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Lanzhou is a prefecture-level city and capital of Gansu Province in northwestern China. It is situated on the upper course of the Yellow River, where the river emerges from the mountains. Georaphically,  the city has been a center of northwest China since early times. Being at the southern end of the route leading via the Hexi Corridor across Central Asia, it also commands the approaches to the ancient capital area of Chang'an (modern Xi'an) in Shaanxi province from both the west and the northwest, as well as from the area of Qinghai Lake via the upper waters of the Yellow River and its tributaries.

Originally in the territory of the Western Qiang peoples, Lanzhou became part of the territory of Qin in the 6th century BC.

In 81 BC, under the Han dynasty (206 BC - 220 AD), it became the seat of Jincheng county (Xian) and later of Jincheng commandery (jun), the county being renamed Yunwu. The city used to be called the Golden City, and since at least the first millennium BC it was a major link on the ancient Northern Silk Road, and also an important historic Yellow River crossing site. To protect the city, the Great Wall of China was extended as far as Yumen.

After the fall of the Han Dynasty, Lanzhou became the capital of a succession of tribal states. Mixed with different cultural heritages, the area at present-day Gansu province, from the 5th to the 11th century, became a center for Buddhist study. In the 4th century it was briefly the capital of the independent state of Earlier Liang. The Northern Wei dynasty (386 - 534) reestablished Jincheng commandery, renaming the county Zicheng. Under the Sui Dynasty (581 - 618) the city became the seat of Lanzhou prefecture for the first time, retaining this name under the Tang Dynasty (618 - 907). In 763 the area was overrun by the Tibetans and was then recovered by the Tang in 843. Later it fell into the hands of the Western Xia Dynasty (which flourished in Qinghai from the 11th to 13th century) and was subsequently recovered by the Song Dynasty (960 - 1126) in 1041. The name Lanzhou was reestablished, and the county renamed Lanzhuan.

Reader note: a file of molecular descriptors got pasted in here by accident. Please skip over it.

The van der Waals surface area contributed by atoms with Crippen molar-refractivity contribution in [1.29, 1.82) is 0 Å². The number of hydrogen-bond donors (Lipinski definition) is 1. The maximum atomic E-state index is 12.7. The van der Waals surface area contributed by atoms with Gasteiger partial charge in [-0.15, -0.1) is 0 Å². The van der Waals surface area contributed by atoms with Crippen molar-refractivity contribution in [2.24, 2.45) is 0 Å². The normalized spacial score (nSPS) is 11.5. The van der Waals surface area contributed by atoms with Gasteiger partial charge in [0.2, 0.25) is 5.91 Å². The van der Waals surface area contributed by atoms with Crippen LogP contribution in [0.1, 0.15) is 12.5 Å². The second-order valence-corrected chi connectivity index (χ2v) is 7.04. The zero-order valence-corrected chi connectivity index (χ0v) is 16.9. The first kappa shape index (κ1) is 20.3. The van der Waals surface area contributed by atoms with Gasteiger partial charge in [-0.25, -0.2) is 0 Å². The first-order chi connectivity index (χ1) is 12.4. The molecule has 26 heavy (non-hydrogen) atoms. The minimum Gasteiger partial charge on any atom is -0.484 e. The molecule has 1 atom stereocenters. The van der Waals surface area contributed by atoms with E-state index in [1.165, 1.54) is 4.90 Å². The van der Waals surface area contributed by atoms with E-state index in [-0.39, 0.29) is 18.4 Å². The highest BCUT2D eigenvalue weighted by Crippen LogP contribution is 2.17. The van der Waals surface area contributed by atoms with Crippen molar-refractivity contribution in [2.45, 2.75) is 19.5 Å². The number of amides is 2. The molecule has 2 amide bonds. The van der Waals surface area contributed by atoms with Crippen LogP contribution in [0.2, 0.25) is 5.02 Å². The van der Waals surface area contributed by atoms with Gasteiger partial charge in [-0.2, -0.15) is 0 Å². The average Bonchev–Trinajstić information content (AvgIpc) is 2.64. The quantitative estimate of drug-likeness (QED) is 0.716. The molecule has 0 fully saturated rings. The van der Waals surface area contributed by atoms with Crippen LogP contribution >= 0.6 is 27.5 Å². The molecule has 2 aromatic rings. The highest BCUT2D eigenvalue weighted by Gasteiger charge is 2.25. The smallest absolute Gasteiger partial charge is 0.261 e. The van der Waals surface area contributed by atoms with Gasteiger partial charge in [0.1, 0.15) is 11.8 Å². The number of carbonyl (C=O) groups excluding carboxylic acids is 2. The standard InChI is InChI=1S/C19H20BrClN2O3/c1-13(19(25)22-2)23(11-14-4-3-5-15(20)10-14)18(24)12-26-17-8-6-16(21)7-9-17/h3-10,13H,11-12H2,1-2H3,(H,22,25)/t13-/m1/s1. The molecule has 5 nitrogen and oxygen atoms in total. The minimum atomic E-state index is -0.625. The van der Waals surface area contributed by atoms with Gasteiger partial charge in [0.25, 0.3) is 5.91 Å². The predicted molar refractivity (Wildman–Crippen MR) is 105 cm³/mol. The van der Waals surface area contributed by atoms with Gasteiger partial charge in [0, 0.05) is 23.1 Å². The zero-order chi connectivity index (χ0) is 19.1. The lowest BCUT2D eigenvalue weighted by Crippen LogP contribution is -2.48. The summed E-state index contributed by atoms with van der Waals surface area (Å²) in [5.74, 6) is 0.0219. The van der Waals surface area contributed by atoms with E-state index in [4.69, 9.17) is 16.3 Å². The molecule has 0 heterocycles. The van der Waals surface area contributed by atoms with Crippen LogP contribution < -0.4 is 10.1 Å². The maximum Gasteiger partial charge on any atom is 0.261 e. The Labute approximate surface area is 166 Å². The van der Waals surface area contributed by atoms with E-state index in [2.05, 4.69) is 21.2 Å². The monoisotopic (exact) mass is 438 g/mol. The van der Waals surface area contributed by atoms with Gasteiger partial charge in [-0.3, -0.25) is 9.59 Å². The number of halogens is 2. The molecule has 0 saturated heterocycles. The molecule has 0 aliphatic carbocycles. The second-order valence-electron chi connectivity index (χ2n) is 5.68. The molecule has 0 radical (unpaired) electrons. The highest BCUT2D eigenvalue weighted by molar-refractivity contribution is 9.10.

After 1127 it fell into the hands of the Jin Dynasty, and after 1235 it came into the possession of the Mongols.

Under the Ming Dynasty (1368 - 1644) the prefecture was demoted to a county and placed under the administration of Lintao superior prefecture, but in 1477 Lanzhou was reestablished as a political unit.

The city acquired its current name in 1656, during the Qing Dynasty. When Gansu became a separate province in 1666, Lanzhou became its capital.

In 1739 the seat of Lintao was transferred to Lanzhou, which was later made a superior prefecture called Lanzhou.

Lanzhou was badly damaged during the rising of the Gansu Muslims in 1864 - 1875. In the 1920s and 1930s it became a center of Soviet influence in northwestern China. During the Sino-Japanese War (1937 - 1945) Lanzhou, linked with Xi'an by highway in 1935, became the terminus of the 3,200 km (2,000 mile) Chinese-Soviet highway, used as a route for Soviet supplies destined for the Xi'an area. This highway remained the primary traffic route of northwestern China until the completion of the railway from Lanzhou to Urumqi, Xinjiang. During the war Lanzhou was heavily bombed by the Japanese.

The city is the seat of a currently vacant Roman Catholic diocese and was previously the center of a vicariate apostolic.

Lanzhou is situated in the temperate zone and enjoys a semi-arid climate with hot summers and very cold and dry winters. Mean annual rainfall is 315 millimetres (12.4 in), almost all of which falls from May to October. The winters are so dry that snow is extremely rare.

Famous Cultural Facts
Qinqiang Drama

Famous Food
Lanzhou beef
Lanzhou Lamian ( Lamian: dough pulled into strips for noodles )

Places of Interest
Bingling Temple, Yongjing
Gansu Provincial Museum
Wuquan Mountain  Park
Baita Mountain Park
Xinglong Mountain Park
Lutusi Ancient Government
Bapanxia Valley Tourist Site
Tulugou Gullet National Forest Park

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